The virus is of the same type as northern Europe suffers
Bluetongue is a mysterious disease, with no suitable vaccine, but there are still reasons for optimism for British farmers, despite the confirmation of an outbreak in Suffolk.
If bluetongue were to take full hold in Britain it would change the landscape.
Anywhere which has hills dotted with sheep would be devastated. The strain of the disease found in animals in Suffolk has come from northern Europe.
There where it has struck, flocks of sheep have seen 30-35% of their numbers dying.
Strain is type 8
Same as northern Europe
Kills 30-35% of infected sheep
Kills 1% of infected cows
Culicoides obsoletus or pulicaris midges responsible
One midge bite enough for infection
Transmission to midges much harder
The likely route for its arrival is in a cloud of midges blown by warm winds across from Germany, the Low Countries or north-eastern France. One bite from an infected midge is enough to transfer the disease to an animal.
No-one knows how bluetongue came to be in northern Europe, says Professor Peter Mertens of the Institute of Animal Health at Pirbright in Surrey.
In southern Europe as temperatures have risen, the disease has spread from Turkey through Bulgaria and into Greece and the Balkans, as well as from North Africa to Italy, and from Morocco to Spain and Portugal.
But there has to be a fourth route of transmission, Prof Mertens says. The strain found in Suffolk, and in northern Europe, is type 8, not the same as that affecting southern Europe.
There are also hundreds of miles of uninfected territory between the northern and southern outbreaks. The type 8 strain has originated in Africa, but how it travelled north is a mystery.
Now its shadow hangs over the UK, with some of the densest populations of sheep and cattle in the world.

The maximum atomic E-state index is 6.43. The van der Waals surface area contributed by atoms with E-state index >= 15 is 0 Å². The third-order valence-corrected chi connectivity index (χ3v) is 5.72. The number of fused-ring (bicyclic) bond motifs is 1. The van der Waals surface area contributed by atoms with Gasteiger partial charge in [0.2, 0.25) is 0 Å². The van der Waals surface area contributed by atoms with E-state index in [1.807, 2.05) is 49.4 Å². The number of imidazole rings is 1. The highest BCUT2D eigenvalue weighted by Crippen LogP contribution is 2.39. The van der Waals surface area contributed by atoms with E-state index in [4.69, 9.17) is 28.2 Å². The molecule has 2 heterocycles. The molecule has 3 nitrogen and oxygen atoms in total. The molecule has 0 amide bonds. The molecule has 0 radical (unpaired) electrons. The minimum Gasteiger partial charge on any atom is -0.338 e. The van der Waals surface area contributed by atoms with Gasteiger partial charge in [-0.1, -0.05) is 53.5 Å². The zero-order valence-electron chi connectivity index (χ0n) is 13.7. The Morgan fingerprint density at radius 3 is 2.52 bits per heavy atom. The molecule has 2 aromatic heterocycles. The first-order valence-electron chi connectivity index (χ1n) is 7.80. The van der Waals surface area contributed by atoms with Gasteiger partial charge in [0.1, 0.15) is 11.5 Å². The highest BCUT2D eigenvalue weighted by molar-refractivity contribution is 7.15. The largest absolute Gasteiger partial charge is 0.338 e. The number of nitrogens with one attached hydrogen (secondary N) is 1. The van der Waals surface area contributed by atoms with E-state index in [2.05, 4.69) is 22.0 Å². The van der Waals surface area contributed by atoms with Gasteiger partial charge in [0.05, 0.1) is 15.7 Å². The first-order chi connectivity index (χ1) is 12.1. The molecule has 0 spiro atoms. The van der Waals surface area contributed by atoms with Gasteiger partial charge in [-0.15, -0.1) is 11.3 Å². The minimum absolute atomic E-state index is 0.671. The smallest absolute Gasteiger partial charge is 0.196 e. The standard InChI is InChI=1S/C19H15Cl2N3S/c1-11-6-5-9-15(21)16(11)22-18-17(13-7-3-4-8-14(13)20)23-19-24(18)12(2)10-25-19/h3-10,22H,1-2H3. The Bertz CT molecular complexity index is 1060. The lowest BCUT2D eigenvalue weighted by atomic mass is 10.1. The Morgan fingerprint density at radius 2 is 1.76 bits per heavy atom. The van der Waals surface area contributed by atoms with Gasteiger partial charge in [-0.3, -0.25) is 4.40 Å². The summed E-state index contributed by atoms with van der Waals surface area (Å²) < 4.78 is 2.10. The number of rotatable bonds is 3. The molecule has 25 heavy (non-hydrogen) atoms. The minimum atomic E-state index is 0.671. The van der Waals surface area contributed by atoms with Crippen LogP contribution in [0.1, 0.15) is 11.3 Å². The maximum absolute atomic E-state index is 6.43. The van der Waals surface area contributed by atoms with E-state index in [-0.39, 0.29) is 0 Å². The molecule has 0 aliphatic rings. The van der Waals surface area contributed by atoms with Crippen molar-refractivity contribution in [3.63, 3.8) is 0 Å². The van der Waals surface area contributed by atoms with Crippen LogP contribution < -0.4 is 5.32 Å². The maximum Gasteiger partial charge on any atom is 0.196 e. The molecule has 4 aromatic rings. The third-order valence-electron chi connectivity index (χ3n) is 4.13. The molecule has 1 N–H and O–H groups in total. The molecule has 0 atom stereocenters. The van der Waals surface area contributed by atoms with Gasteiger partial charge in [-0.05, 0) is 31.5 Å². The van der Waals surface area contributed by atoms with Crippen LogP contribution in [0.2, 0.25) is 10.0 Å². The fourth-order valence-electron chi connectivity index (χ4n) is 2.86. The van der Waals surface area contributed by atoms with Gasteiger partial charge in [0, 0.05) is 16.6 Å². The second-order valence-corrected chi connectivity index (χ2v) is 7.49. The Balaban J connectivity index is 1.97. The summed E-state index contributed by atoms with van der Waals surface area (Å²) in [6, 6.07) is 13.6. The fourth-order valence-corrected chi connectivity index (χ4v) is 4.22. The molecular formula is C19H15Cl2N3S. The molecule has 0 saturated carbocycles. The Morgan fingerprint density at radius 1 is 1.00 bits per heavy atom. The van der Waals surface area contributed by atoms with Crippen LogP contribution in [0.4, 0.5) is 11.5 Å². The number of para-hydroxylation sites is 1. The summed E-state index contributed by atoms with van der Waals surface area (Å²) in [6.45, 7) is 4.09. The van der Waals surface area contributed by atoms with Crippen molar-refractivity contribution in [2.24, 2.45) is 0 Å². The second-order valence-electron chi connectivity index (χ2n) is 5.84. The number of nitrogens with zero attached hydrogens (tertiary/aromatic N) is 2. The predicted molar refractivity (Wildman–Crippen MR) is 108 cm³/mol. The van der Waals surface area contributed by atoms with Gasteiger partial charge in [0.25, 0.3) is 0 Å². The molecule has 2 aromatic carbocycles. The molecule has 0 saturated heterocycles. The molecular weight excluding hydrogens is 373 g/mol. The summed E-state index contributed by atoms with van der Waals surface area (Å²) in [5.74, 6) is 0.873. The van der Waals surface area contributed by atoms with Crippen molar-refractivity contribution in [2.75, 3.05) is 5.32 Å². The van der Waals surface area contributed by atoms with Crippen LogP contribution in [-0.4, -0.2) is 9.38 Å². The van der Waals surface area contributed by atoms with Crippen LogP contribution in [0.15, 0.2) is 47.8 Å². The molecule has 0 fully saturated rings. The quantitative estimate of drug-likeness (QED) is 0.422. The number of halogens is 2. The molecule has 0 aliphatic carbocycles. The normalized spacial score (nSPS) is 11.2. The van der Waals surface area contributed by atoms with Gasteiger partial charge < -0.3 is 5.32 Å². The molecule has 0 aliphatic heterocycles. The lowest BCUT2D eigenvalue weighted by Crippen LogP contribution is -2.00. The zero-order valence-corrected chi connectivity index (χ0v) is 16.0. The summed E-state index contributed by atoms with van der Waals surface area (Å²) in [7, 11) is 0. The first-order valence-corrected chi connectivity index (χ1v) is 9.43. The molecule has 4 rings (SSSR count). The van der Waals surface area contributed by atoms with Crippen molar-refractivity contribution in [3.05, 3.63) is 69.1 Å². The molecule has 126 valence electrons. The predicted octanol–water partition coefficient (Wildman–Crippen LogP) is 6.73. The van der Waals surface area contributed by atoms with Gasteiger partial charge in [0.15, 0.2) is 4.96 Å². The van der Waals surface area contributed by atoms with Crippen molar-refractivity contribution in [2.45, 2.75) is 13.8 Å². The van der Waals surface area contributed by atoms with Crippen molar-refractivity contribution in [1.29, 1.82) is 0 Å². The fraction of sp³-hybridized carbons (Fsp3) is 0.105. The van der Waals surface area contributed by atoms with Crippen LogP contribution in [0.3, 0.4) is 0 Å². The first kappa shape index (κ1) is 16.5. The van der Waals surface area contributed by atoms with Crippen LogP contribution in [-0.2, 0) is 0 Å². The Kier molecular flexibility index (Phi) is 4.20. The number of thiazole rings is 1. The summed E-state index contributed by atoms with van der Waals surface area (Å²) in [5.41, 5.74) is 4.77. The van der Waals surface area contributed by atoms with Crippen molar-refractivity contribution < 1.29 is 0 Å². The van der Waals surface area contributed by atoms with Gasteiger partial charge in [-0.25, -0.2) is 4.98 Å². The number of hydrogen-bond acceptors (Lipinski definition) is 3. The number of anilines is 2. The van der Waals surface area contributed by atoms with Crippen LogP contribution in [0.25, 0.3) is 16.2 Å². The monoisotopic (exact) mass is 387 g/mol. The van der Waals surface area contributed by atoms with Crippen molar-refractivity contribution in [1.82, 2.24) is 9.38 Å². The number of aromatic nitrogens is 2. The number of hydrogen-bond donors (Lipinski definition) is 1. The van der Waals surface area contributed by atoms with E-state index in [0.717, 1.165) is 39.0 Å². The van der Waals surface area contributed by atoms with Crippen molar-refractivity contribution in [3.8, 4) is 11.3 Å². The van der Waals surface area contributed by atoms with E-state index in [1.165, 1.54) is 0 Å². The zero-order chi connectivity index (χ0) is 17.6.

And because the virus is new to Britain, an outbreak could be devastating. The herds are "na´ve", unexposed to the virus and with none of the antibodies needed to fight it, and the most susceptible animals have not been selected out as they are in regions where it is endemic.
But there is cause for optimism, Prof Mertens suggests.
"The only thing saving us from bluetongue is our climate. There is hope. If we start having frost, it will kill off the majority of adult midges. A few good frosts will really bring the midge season to an end. When that happens it's the end of transmission."
Beneath 15C the virus cannot replicate.
"That is why the warm temperatures in northern Europe were so important - they allowed it to get well established."
And the disease is now established in the Low Countries and Germany and increasingly in France. After outbreaks last summer, the disease has returned with greater intensity this year.
And in that return lies the concern for the UK now there is a confirmed outbreak.
Despite the seasonal death of midges, the disease somehow returns the next year, a process known as "overwintering".
"We don't yet know how it does this, hides away somewhere when the conditions are right, when the midges come back so does the virus," says Prof Mertens.
There is no vaccine usable in Britain currently on the market. In South Africa where the disease has been endemic, a "live" vaccine has been used, but when a similar technique was used in Italy it prompted at least one outbreak.
Such a vaccine would also kill British sheep. A "killed" vaccine is being developed by Meriel, who have facilities at Pirbright, and is predicted to be ready by the new year.
An alternative approach was used in Greece where infected animals were killed and insecticide was used widely to control the midge populations. After four years the country was clear of the disease.
The likely culprits, a midge from the Culicoides obsoletus or pulicaris groups, could be attacked with targeted attacks on dungheaps and other breeding areas, Prof Mertens said.
But ultimately the best defence remains the weather.
"Hopefully we are going to get some really nasty cold weather, a really bad winter with lots of snow would be perfect."